There is something to be said for that music that manages to embody a contradiction, such as Endless Space.
Not that music that tries to be multiple things at once by juxtaposing wildly different tiles or merely representing a contradiction in the text, but that kind of music that without even trying goes in two opposite directions at the same moment, a sharp compositional oxymoron.
Winter’s first outing with Bar/None certainly is one such record.
A sensory opposition
The core opposition is, in this case, a sensory one. How can an album so ethereal and vapory be so eminently material, tactile and grainy, at the same time? This strong sensory nature is enhanced by the work done with the music videos. Here I Am Existing and Endless Space (Between You & I) very rapidly establish both visually and sonically the work’s dreamy and glittery feel, slightly flickering like 16mm film.
Sonically speaking, the album is textured and timbre-focused the way one would expect from a shoegaze record. However, it avoids uselessly dripping effects. Endless Space (Between You & I) is a good example of such a balance, with an airy, glimmering guitar sound that doesn’t drown out the expressive qualities of the player’s touch. The production is thoughtful, full of subtle sound effects, and a deep understanding of the relationship between texture and pacing.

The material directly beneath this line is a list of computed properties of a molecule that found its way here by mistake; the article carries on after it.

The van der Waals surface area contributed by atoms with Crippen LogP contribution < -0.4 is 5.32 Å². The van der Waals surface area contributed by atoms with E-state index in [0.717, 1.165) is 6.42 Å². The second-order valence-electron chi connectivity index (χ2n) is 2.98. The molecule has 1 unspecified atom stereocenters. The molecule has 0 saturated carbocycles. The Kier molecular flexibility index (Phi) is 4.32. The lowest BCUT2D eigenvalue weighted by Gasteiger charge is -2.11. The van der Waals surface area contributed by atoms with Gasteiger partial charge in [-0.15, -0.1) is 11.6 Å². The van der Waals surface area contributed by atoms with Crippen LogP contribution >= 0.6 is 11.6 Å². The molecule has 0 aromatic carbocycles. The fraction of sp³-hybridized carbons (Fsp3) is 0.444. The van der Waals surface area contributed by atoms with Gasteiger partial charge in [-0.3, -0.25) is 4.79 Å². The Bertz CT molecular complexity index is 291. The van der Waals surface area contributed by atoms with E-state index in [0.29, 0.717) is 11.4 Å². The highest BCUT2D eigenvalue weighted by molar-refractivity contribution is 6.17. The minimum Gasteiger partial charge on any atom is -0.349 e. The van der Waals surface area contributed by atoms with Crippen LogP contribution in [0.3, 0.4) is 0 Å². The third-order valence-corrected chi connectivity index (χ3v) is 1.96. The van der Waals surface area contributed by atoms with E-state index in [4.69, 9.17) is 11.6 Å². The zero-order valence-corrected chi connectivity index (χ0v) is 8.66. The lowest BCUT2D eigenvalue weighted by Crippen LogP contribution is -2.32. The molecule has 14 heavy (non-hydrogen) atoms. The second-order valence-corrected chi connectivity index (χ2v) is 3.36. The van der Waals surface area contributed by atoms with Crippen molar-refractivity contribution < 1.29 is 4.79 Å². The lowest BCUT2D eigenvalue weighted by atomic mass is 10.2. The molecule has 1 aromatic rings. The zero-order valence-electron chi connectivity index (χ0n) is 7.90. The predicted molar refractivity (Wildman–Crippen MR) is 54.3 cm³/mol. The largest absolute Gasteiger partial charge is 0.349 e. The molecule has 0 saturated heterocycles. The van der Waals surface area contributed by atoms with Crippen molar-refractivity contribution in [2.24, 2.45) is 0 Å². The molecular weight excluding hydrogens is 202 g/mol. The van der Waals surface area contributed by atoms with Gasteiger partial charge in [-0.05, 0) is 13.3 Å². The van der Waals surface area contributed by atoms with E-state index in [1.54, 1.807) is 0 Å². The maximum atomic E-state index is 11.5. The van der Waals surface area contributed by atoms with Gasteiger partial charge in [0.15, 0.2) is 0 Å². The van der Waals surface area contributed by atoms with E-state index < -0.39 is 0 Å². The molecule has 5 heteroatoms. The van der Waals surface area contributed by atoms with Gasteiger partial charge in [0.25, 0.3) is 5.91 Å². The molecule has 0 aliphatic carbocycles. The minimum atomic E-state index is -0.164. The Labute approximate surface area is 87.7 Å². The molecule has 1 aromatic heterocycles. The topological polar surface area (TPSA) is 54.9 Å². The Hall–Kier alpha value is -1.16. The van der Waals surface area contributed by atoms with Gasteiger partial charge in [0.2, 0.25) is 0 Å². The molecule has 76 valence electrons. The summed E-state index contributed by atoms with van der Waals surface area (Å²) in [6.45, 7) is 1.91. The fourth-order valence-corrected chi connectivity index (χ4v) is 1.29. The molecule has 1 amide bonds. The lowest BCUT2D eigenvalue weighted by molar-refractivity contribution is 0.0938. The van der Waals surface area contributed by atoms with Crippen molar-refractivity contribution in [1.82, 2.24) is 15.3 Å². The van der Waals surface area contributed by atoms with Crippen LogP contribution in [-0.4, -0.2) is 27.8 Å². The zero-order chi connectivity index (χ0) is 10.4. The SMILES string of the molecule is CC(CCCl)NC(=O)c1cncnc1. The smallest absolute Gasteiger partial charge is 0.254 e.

A dream in the daydream
Certain tracks (Bem No Fundo and Pure Magician among others) introduce slightly more electronic sensibilities around Winter’s trademark dream-pop. This helps cue us into the album’s very particular brand of blissful nostalgia. It is somewhat reminiscent of James Ferraro’s Far Side Virtual; but where Ferraro’s soundscapes suggest a yearning for the idealized futures we never got to live, Winter’s music longs not for an idealized version of the past as much as the idea of an idealized past itself, a representation in the representation, a dream in the daydream.
You can stream the album on Spotify or buy a physical copy from Bar/None.